Saturday, December 27, 2014

A New Year's Murder.

RHODE ISLAND INEQUITY
Amasa Sprague
The body of Amasa Sprague was found shot and beaten on the road between his factory and his mansion on New Year’s Day, 1844, and suspicion immediately fell on three members of Sragueville’s Irish community. Nicholas Gordon was known to hold a grudge against Amasa Sprague; John and William Gordon would do whatever their older brother asked, but it was a conspiracy theory based more on bigotry and class warfare than hard evidence. The arrest of three immigrants would strain the already tense relations between Rhode Island’s English and Irish communities and begin an official injustice that was not rectified until 2011.

Date:
 December 31, 1843
Location:
 Spragueville, Rhode Island
Victim:
 Amasa Sprague
Cause of Death:
 Beating, Gunshot
Accused:
 John,William, and Nicholas Gordon

Read the complete story, "Rhode Island Inequity," 
in the new book
The Bloody Century

Saturday, December 20, 2014

Maggie Estars

Little Murders:
From Defenders and Offenders:

Maggie Estars.

"Maggie Estars was the keeper of a low resort at Fort Worth, Texas, and was accused of the crime of killing a man of the same place by the name of A. T. Truett. Truett went to the woman’s place of business, and quarreled with her. He endeavored to escape through the front door, when the woman picked up a fire shovel, and just as he was going out of the door, hit him on the head with it, and from the effects of which he died."









Defenders and offenders. New York: D. Buchner & Co., 1888.

Saturday, December 13, 2014

Horace Millen.


On April 22, 1874, the body of four-year-old Horace Millen was found in a clambake pit on Savin Hill Beach in the Dorchester neighborhood of Boston, Massachusetts. It was the second murder committed by fourteen-year-old Jesse Pomeroy.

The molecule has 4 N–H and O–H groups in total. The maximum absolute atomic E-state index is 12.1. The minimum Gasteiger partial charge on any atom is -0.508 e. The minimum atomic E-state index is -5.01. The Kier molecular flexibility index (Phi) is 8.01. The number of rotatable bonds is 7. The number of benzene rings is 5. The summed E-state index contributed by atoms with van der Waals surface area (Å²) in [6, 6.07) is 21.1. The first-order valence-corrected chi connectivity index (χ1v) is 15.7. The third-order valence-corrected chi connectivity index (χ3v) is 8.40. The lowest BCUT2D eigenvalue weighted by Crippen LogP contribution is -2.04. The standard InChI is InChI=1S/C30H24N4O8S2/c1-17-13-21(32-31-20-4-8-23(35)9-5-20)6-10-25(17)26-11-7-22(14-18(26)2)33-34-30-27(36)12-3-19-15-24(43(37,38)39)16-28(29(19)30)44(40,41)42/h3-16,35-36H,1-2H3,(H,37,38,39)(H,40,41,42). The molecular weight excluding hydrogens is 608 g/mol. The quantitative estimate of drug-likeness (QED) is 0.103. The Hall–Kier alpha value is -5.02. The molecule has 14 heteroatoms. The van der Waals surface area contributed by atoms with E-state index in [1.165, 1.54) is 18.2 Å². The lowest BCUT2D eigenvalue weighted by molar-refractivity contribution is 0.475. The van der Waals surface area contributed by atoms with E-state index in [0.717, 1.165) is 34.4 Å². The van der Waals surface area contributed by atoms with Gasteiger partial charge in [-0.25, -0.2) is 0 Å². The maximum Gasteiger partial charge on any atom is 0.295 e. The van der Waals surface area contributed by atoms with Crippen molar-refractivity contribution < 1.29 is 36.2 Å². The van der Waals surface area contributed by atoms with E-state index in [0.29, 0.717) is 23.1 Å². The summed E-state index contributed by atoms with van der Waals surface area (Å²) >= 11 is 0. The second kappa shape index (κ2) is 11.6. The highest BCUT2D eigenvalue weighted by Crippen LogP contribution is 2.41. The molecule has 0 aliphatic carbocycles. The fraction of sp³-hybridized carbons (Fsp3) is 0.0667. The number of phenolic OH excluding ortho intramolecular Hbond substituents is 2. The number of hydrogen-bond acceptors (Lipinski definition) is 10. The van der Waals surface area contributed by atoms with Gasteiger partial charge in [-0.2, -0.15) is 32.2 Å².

This drawing, published in Frank Leslie’s Illustrated Newspaper on May 9, 1874, depicts an informal shrine to Horace Millen set up at the site of the murder by some Dorchester residents.

 Read the story of Jesse Pomeroy, "Boston Boy Fiend" in The Bloody Century.


The Bloody Century

Friday, December 12, 2014

Praise for The Bloody Century

Unlike other countries in the nineteenth century, the murder rate skyrocketed in the United States, and this wide statistical gap remains to this day. No one has chronicled the resulting tales of murder in nineteenth-century America as thoroughly as Robert Wilhelm has in his blog Murder By Gaslight, and in his book The Bloody Century he revisits the most compelling murder cases from this era. Wilhelm puts each murderer back on trial with a detailed investigation into the available evidence drawn from the newspapers, trial reports, and murder ballads that saturated the reading market. The result is an arresting portrait of the dark-side of American life, when the country became a “Homicidal Nation” and the intrigue of murderous deeds captivated the nation.
--- Anthony Vaver, Author of Early American Criminals and Bound with an Iron Chain


I've been a fan of Robert Wilhelm's "Murder by Gaslight" blog for years and I'm so pleased that readers are being treated to the very best of his posts in this interesting and entertaining collection.  There's something here for everyone - tragedy and comedy, open-and-shut cases and wrongful convictions, rich and poor, city and country, and more.  Readers will delight in the period engravings, the emphasis on how the cases influenced popular culture, and the extensive research that provides for further reading.  The Bloody Century is a welcome and lively companion to Judith Flanders' recent The Invention of Murder, with a decidedly American flavor.
--- James M. Schmidt, Author of Galveston and the Civil War and Notre Dame and the Civil War



The Bloody Century

By Robert Wilhelm

Saturday, December 6, 2014

The Worst Woman on Earth.



When two bodies were found in a hayloft on Paul Halliday’s farm in the town of Mukakating, in New York’s Catskill Mountains, his young Gypsy wife, Lizzie, became the prime suspect in their murders. It was not the first time Lizzie Halliday was accused of murder and it would not be the last. In court she would tear her clothes and babble incoherently; in captivity she was a danger to herself and everyone around her. Though she exhibited all the signs of a woman who was violently insane, many believed that Lizzie was merely a gifted actress. But no one disagreed when the press crowned Lizzie Halliday, “Worst woman on earth.”